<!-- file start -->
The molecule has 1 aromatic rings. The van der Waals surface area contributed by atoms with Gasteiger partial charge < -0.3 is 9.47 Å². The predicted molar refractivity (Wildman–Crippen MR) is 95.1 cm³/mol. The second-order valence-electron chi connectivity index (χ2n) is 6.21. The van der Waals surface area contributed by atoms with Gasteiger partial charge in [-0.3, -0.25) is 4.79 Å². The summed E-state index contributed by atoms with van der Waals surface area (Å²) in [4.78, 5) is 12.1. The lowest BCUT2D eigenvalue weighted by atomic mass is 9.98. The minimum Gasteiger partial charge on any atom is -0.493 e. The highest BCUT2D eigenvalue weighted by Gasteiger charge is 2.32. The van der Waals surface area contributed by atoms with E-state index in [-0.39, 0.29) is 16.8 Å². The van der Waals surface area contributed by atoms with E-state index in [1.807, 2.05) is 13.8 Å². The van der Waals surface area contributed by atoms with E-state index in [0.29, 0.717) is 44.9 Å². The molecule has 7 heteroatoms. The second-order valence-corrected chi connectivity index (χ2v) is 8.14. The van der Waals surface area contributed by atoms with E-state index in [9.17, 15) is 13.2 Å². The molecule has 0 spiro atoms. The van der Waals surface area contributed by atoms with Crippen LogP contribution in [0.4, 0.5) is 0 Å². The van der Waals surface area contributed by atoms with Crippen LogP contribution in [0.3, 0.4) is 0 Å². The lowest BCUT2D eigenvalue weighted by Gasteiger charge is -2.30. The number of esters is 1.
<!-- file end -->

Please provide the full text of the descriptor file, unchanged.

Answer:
The molecule has 1 aromatic rings. The van der Waals surface area contributed by atoms with Gasteiger partial charge < -0.3 is 9.47 Å². The predicted molar refractivity (Wildman–Crippen MR) is 95.1 cm³/mol. The second-order valence-electron chi connectivity index (χ2n) is 6.21. The van der Waals surface area contributed by atoms with Gasteiger partial charge in [-0.3, -0.25) is 4.79 Å². The summed E-state index contributed by atoms with van der Waals surface area (Å²) in [4.78, 5) is 12.1. The lowest BCUT2D eigenvalue weighted by atomic mass is 9.98. The minimum Gasteiger partial charge on any atom is -0.493 e. The highest BCUT2D eigenvalue weighted by Gasteiger charge is 2.32. The van der Waals surface area contributed by atoms with E-state index in [-0.39, 0.29) is 16.8 Å². The van der Waals surface area contributed by atoms with E-state index in [1.807, 2.05) is 13.8 Å². The van der Waals surface area contributed by atoms with E-state index in [0.29, 0.717) is 44.9 Å². The molecule has 7 heteroatoms. The second-order valence-corrected chi connectivity index (χ2v) is 8.14. The van der Waals surface area contributed by atoms with E-state index in [9.17, 15) is 13.2 Å². The molecule has 0 spiro atoms. The van der Waals surface area contributed by atoms with Crippen LogP contribution in [0.4, 0.5) is 0 Å². The van der Waals surface area contributed by atoms with Crippen LogP contribution in [0.3, 0.4) is 0 Å². The lowest BCUT2D eigenvalue weighted by Gasteiger charge is -2.30. The number of esters is 1.